DGtal
1.0.0

In this example, we show how to test a length estimator of the contour of a generated shape, which is digitized at different resolutions.
Please have a look to shapeGridCurveEstimator.cpp to get the complete source code of this tutorial.
Let us assume that a flowerlike shape has been instanciated.
We now implicitely consider its digitization according to the Gauss scheme (set of digital points lying inside the shape).
Since the shape knows its bounding domain, it is enough to have a predicate that indicates, for each point of the domain, whether it belongs to the digital set or not. This is a useful feature when we want to digitize a shape at a high resolution.
The extraction of the contour is performed in a cellular space (with 0, 1, and 2cells), given an adjacency (0, 1, 2adjacency). See Cellular grid space and topology, unoriented and oriented cells, incidence for the basic concepts of cellular topology.
Since there is only one connected digital set, a fast method is used to find a first boundary element (i.e. a 1cell between a 2cell inside the shape and a 2cell outside the shape). Instead of scanning the whole domain, points are randomly tested, until one point inside the shape and one point outside the shape are found. A dichotomic process is then used to retrieve the boundary element that is lying between these two points.
From one boundary 1cell, the contour is then implicitely tracked as follows:
The GridCurve object is merely built from the retrieved contour:
Here is a picture of the contour:
The DSS approach chosen below for the length estimation requires a points range:
Similarly to the previous tutorial (Tutorial "Image > Region > Grid curve > Length estimation"), we initialize the DSS length estimator from the points range and get the estimated length.
Note that there is a specific length estimator, which is called true length estimator, because it returns the true length (or a very close value to the true length). The only difference between the true estimator and the other ones is that the true estimator knows the shape and its parameters.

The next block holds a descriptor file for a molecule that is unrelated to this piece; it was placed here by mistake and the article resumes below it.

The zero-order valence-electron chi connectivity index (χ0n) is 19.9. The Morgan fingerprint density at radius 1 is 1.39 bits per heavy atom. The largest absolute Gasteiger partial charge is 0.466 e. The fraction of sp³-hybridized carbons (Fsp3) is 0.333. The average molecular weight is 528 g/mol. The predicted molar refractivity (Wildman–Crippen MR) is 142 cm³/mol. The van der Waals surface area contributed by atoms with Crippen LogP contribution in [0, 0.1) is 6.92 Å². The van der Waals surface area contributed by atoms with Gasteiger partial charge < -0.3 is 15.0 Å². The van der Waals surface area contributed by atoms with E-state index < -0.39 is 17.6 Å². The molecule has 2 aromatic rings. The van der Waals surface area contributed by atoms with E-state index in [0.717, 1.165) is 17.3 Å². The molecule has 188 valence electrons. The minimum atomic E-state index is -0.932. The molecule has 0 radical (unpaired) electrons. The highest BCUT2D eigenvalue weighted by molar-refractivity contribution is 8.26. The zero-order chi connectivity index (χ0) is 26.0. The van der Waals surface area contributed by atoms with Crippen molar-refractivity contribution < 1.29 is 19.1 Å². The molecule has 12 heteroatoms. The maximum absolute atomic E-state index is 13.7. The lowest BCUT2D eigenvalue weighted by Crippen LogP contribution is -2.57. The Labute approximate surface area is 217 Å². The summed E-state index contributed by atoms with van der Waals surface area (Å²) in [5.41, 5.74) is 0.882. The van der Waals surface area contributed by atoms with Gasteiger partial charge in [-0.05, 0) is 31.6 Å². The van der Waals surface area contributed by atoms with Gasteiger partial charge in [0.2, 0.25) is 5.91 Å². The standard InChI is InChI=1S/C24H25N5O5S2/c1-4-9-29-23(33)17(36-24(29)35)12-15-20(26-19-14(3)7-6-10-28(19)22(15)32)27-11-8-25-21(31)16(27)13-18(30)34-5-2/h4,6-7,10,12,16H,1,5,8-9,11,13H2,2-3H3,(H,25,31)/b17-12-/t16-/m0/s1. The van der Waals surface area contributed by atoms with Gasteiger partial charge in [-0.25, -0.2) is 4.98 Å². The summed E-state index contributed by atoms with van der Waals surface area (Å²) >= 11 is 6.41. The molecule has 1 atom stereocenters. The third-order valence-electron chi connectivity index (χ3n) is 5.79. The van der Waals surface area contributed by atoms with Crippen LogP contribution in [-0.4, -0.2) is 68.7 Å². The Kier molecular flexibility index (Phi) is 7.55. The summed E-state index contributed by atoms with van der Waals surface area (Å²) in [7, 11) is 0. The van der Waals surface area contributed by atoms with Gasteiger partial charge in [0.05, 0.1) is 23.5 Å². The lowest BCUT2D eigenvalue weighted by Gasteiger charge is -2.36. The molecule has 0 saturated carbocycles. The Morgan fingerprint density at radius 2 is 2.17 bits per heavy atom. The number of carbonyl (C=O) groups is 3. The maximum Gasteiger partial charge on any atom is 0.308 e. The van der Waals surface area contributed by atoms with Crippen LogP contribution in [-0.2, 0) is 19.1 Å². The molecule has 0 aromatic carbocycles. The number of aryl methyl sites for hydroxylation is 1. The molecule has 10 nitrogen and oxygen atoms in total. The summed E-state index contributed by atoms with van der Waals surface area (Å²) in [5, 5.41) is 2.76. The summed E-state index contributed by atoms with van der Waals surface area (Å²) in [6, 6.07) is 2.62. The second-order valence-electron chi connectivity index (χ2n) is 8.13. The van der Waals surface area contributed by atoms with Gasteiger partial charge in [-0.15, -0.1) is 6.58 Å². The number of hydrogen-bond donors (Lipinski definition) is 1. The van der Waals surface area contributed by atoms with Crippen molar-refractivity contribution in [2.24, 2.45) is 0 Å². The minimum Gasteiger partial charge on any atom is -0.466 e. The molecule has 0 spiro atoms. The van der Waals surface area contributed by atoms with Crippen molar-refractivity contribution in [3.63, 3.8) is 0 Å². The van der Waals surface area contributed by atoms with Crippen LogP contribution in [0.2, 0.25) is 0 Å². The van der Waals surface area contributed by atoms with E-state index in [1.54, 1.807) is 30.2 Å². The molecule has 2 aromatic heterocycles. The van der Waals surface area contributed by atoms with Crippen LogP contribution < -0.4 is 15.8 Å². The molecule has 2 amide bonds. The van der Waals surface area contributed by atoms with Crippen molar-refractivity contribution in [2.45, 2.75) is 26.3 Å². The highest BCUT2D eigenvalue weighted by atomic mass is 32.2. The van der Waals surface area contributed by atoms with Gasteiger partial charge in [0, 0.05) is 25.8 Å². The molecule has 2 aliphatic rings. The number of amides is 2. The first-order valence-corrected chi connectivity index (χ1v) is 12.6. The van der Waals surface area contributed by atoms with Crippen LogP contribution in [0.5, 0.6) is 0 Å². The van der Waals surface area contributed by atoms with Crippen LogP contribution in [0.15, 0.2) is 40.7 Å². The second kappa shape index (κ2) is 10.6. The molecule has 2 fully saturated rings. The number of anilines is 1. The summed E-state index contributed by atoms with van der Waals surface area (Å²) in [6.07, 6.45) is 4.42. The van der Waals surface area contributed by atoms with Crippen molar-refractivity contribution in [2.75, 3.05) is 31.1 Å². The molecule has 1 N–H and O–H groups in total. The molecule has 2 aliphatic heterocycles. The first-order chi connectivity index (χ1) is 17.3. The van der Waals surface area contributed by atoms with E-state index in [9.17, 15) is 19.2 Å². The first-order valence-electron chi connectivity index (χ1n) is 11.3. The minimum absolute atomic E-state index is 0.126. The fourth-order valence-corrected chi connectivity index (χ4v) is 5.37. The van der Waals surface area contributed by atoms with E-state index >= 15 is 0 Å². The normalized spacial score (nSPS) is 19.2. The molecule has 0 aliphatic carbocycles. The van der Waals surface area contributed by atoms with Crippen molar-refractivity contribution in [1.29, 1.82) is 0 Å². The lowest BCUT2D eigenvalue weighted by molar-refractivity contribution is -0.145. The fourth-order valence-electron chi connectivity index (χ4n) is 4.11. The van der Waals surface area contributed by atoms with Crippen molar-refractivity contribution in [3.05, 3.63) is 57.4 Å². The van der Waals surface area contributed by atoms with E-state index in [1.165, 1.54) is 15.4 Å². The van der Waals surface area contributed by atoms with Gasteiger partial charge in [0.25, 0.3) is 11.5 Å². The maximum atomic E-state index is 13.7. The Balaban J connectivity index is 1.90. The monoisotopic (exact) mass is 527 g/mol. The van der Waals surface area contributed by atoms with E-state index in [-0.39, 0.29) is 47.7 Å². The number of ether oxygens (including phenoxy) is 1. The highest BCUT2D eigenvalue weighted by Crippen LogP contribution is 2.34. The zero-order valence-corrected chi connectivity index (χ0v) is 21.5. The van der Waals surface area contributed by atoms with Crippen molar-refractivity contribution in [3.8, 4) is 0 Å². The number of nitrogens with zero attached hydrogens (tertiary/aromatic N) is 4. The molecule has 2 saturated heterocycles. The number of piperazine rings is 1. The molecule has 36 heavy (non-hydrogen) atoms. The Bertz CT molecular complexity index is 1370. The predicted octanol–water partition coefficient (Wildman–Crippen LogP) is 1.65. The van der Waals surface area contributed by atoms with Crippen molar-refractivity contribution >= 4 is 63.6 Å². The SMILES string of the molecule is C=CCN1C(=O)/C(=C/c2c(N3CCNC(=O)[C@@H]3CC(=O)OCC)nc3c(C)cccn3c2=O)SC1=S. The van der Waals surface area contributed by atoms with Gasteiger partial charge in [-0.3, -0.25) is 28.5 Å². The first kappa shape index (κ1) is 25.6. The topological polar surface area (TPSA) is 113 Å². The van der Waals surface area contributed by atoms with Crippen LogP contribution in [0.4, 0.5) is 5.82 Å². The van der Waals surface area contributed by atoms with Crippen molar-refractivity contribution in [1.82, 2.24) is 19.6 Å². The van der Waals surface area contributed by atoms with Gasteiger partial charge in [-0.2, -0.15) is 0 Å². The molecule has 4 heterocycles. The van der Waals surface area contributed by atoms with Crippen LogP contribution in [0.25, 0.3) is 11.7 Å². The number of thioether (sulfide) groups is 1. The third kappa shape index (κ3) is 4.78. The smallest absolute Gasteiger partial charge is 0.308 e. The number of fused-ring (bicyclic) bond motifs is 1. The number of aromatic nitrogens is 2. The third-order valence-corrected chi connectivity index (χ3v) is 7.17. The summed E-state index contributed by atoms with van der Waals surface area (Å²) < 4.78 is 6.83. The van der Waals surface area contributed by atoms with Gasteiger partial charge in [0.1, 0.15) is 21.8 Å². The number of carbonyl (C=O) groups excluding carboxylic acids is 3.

Thanks to the true estimator, it is very easy to compare the accuracy of the estimators against a ground truth. In our example, we have:
In order to have a better accuracy in the estimation, we digitize now the shape at a higher resolution, i.e. with a smaller grid step. We choose as grid step h=0.1 instead of h=1:
Here is a picture of the contour:
At grid step 0.1, the estimation is better and close to the ground truth (165.961), since we get:
Many other length estimators are implemented (see L1LengthEstimator, BLUELocalLengthEstimator, RosenProffittLocalLengthEstimator, MLPLengthEstimator, FPLengthEstimator). You can compare them in a multiresolution framework thanks to the nice tool lengthEstimators.cpp. It provides a way of generating a given shape (whose parameters are given as arguments) at increasing resolution and list, for each resolution, the ground truth and the length estimated by all the available methods. For instance, the data of the following plot come from this tool:
Here are the basic includes:
In order to generate an implicite or parametric shape, you need this:
To retrieve its contour, you should add:
And finally the length estimation requires: